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Boarding a Ship for Dieppe

The Dieppe Raid

Boarding a Ship for Dieppe

Then the rumours started going fast, “Where the hell were we going?” you know. and then the message came over from PA, it was the Colonel and he said, “Men, we’re going to Dieppe.” Well everybody groaned and... because it was back on again, ya know and I guess everybody was thinking, “My God, what did I say in that pub?” you know. So anyway, the platoon officer, John Brick, come up to me and he said, “You’re the only married guy in the platoon.” He said, “You’re staying back. You look after the equipment.” And he said each man had to write last will and testament and their last letters to their next of kin. So anyway I had to do it, we all had to do it and I collected these things. I started to think about it, that I’d been with this gang since September 1939 and we’d gone through thick and thin, had fun and worked our arse off and everything else and I’m no hero, but I felt that I had to go with them. So I went back to John Brick, or the sergeant, his name was Ian MacFarland and I said, “How do I get back on the trip?” “You find somebody to take your place, you’re back in and you come back to what you were gonna do.” I was supposed to be in charge of... of radio communications for “C” company. So I went around to different fellows in the platoon and “no”, “no”, “no”, “no” ... and then the last man I went to, he had only been with us about six months, well he’s my last chance and I poured it on anyway, “I’d been with them this long and whatnot and I wanted to go on with them.” So he said “Okay.” So I handed him all the stuff I had, went back to Brick and said “I’m on” and he said, “Go see Major Green,” he was the company commander. So I went and saw him and, “Okay, who’s your other two men?” I told him and so he said, “You’ll be coming off on a boat, on a landing ship, you won’t be with me,” but he said, “A runner will meet you on shore and take you to me. So okay and I said, “That’s two of us” I said, and I said, “ I have another man, Rinker” and he said “He’ll be coming in on another landing ship with my brother.” Okay that’s fine. So anyway, we go in and in spite of it being so dangerous and everything else you never saw the sky lit up like it was, it was like the first of July. It was absolutely fantastic, with the tracers and the colours and that were just out of this world. And some guys were just standing up and “Get down you stupid fool” you know. And anyway, we were met with shell fire and we landed at 5:20 in the morning.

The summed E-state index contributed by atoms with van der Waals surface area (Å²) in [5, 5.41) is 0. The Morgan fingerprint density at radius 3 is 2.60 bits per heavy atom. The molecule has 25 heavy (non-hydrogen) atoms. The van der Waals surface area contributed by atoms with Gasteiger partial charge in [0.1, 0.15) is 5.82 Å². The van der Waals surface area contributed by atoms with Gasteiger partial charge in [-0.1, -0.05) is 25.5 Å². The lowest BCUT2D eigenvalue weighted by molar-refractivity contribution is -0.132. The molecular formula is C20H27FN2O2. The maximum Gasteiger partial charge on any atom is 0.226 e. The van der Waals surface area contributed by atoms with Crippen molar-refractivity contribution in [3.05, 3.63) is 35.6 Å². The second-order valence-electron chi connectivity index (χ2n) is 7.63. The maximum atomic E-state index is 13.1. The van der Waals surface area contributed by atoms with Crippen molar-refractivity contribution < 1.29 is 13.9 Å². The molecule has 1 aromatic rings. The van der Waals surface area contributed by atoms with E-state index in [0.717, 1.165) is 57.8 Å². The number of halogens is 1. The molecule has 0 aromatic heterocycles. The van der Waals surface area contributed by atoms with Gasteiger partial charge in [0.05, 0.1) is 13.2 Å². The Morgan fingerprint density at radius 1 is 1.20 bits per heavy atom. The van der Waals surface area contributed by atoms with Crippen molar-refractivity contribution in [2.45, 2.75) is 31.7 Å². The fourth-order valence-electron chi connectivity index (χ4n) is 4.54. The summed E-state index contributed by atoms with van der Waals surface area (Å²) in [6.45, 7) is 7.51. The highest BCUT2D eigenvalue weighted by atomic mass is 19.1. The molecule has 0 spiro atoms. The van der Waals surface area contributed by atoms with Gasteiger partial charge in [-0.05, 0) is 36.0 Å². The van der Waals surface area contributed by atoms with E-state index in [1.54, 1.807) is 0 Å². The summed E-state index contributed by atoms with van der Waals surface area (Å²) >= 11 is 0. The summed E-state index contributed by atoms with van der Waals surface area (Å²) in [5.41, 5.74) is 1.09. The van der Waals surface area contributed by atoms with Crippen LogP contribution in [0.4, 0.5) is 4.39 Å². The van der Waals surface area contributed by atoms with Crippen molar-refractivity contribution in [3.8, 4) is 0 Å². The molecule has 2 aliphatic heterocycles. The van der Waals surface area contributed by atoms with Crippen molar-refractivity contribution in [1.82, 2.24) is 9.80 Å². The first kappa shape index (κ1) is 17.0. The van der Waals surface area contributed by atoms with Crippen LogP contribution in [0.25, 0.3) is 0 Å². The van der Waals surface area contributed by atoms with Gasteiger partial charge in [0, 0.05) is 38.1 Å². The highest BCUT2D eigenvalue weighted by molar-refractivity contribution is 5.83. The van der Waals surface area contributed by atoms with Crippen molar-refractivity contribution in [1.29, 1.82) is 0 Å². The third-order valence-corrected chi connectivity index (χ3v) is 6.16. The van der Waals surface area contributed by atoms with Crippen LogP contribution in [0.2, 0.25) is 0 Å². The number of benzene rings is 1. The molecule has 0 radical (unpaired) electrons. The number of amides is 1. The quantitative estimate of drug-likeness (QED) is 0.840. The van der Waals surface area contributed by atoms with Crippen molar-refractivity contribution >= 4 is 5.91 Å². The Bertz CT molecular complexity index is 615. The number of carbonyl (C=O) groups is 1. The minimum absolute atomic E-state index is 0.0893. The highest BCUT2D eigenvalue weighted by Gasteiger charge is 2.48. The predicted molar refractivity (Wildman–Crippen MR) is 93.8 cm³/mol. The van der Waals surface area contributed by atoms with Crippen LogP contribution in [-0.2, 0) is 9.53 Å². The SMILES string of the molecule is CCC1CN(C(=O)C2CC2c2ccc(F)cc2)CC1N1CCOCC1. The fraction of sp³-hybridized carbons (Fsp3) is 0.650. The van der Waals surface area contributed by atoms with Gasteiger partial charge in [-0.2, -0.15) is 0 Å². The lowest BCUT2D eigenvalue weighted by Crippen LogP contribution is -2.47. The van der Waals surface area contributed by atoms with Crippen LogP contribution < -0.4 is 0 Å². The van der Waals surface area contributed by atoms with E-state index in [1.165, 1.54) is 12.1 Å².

Mr. Gorman continues his account of the events that took him to the beach at Dieppe, France. He’s aboard the ship Leopold sailing from a port in Southampton, England.

Donald Gorman

Mr. Gorman was born June 23, 1921. His father was a stationary engineer at one of Windsor’s high schools and was a veteran of both the Boer War and the First World War. Mr. Gorman left school after achieving junior matriculation. He held jobs in a bakery, a fish market and as an apprentice mechanic at Remington-Rand typewriter factory in Windsor. After enlisting on September 16, 1939, he took his basic training in Windsor before being moved to Camp Borden for advanced training in June, 1940. Mr. Gorman went overseas with the Royal Hamilton Light Infantry Regiment and was involved in the Dieppe Raid.

Meta Data
Veterans Affairs Canada
Person Interviewed:
Donald Gorman
War, Conflict or Mission:
Second World War
Essex Scottish Regiment

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